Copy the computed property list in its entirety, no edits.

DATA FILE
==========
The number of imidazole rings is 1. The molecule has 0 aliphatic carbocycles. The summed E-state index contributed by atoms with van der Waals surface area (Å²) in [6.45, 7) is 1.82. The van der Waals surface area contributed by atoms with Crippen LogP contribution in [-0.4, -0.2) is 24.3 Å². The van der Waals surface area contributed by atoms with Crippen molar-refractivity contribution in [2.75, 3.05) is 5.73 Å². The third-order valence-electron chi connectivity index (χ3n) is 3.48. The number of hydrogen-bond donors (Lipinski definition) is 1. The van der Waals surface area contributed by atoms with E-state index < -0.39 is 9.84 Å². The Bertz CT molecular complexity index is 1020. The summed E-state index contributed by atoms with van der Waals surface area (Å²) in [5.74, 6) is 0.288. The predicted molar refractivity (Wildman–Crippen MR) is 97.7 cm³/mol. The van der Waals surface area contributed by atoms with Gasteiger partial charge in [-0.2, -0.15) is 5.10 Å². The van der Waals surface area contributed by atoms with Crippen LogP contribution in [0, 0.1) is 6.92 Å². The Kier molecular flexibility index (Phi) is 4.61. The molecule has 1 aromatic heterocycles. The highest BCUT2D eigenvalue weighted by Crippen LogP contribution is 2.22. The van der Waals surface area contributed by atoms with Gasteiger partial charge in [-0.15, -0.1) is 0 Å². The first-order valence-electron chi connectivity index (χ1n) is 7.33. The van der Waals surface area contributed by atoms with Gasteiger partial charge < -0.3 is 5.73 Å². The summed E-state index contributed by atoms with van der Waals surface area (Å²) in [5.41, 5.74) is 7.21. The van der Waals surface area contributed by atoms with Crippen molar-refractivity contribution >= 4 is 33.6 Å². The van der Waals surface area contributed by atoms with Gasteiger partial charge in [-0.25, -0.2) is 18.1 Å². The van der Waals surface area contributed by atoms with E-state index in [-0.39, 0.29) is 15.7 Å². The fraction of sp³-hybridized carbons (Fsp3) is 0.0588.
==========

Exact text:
The number of imidazole rings is 1. The molecule has 0 aliphatic carbocycles. The summed E-state index contributed by atoms with van der Waals surface area (Å²) in [6.45, 7) is 1.82. The van der Waals surface area contributed by atoms with Crippen LogP contribution in [-0.4, -0.2) is 24.3 Å². The van der Waals surface area contributed by atoms with Crippen molar-refractivity contribution in [2.75, 3.05) is 5.73 Å². The third-order valence-electron chi connectivity index (χ3n) is 3.48. The number of hydrogen-bond donors (Lipinski definition) is 1. The van der Waals surface area contributed by atoms with E-state index < -0.39 is 9.84 Å². The Bertz CT molecular complexity index is 1020. The summed E-state index contributed by atoms with van der Waals surface area (Å²) in [5.74, 6) is 0.288. The predicted molar refractivity (Wildman–Crippen MR) is 97.7 cm³/mol. The van der Waals surface area contributed by atoms with Gasteiger partial charge in [-0.2, -0.15) is 5.10 Å². The van der Waals surface area contributed by atoms with Crippen LogP contribution in [0, 0.1) is 6.92 Å². The Kier molecular flexibility index (Phi) is 4.61. The molecule has 1 aromatic heterocycles. The highest BCUT2D eigenvalue weighted by Crippen LogP contribution is 2.22. The van der Waals surface area contributed by atoms with Gasteiger partial charge in [-0.15, -0.1) is 0 Å². The first-order valence-electron chi connectivity index (χ1n) is 7.33. The van der Waals surface area contributed by atoms with Gasteiger partial charge < -0.3 is 5.73 Å². The summed E-state index contributed by atoms with van der Waals surface area (Å²) in [5.41, 5.74) is 7.21. The van der Waals surface area contributed by atoms with Crippen molar-refractivity contribution >= 4 is 33.6 Å². The van der Waals surface area contributed by atoms with Gasteiger partial charge in [-0.25, -0.2) is 18.1 Å². The van der Waals surface area contributed by atoms with E-state index in [-0.39, 0.29) is 15.7 Å². The fraction of sp³-hybridized carbons (Fsp3) is 0.0588.